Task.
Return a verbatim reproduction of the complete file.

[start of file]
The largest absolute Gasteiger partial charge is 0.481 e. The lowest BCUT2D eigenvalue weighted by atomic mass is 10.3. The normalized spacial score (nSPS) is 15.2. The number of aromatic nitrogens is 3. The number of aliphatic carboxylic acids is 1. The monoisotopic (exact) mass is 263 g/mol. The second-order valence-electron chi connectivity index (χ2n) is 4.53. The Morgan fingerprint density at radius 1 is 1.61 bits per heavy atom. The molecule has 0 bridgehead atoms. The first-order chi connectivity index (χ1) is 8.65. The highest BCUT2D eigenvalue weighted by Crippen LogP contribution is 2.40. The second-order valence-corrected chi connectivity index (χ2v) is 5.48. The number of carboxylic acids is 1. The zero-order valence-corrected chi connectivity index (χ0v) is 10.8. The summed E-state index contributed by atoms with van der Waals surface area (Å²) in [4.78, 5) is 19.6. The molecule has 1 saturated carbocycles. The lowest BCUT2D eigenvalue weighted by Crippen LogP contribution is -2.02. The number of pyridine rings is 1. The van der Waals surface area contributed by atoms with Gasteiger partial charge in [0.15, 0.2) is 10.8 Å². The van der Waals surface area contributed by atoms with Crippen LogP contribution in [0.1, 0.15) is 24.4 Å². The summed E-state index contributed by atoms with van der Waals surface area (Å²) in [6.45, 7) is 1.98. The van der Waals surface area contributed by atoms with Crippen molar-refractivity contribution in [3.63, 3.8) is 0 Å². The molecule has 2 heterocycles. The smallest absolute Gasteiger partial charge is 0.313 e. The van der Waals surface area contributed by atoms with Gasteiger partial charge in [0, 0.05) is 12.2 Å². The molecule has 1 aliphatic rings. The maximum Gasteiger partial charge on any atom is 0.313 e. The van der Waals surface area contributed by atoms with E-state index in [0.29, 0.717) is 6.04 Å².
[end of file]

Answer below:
The largest absolute Gasteiger partial charge is 0.481 e. The lowest BCUT2D eigenvalue weighted by atomic mass is 10.3. The normalized spacial score (nSPS) is 15.2. The number of aromatic nitrogens is 3. The number of aliphatic carboxylic acids is 1. The monoisotopic (exact) mass is 263 g/mol. The second-order valence-electron chi connectivity index (χ2n) is 4.53. The Morgan fingerprint density at radius 1 is 1.61 bits per heavy atom. The molecule has 0 bridgehead atoms. The first-order chi connectivity index (χ1) is 8.65. The highest BCUT2D eigenvalue weighted by Crippen LogP contribution is 2.40. The second-order valence-corrected chi connectivity index (χ2v) is 5.48. The number of carboxylic acids is 1. The zero-order valence-corrected chi connectivity index (χ0v) is 10.8. The summed E-state index contributed by atoms with van der Waals surface area (Å²) in [4.78, 5) is 19.6. The molecule has 1 saturated carbocycles. The lowest BCUT2D eigenvalue weighted by Crippen LogP contribution is -2.02. The number of pyridine rings is 1. The van der Waals surface area contributed by atoms with Gasteiger partial charge in [0.15, 0.2) is 10.8 Å². The van der Waals surface area contributed by atoms with Crippen LogP contribution in [0.1, 0.15) is 24.4 Å². The summed E-state index contributed by atoms with van der Waals surface area (Å²) in [6.45, 7) is 1.98. The van der Waals surface area contributed by atoms with Crippen molar-refractivity contribution in [3.63, 3.8) is 0 Å². The molecule has 2 heterocycles. The smallest absolute Gasteiger partial charge is 0.313 e. The van der Waals surface area contributed by atoms with Gasteiger partial charge in [0, 0.05) is 12.2 Å². The molecule has 1 aliphatic rings. The maximum Gasteiger partial charge on any atom is 0.313 e. The van der Waals surface area contributed by atoms with E-state index in [0.29, 0.717) is 6.04 Å².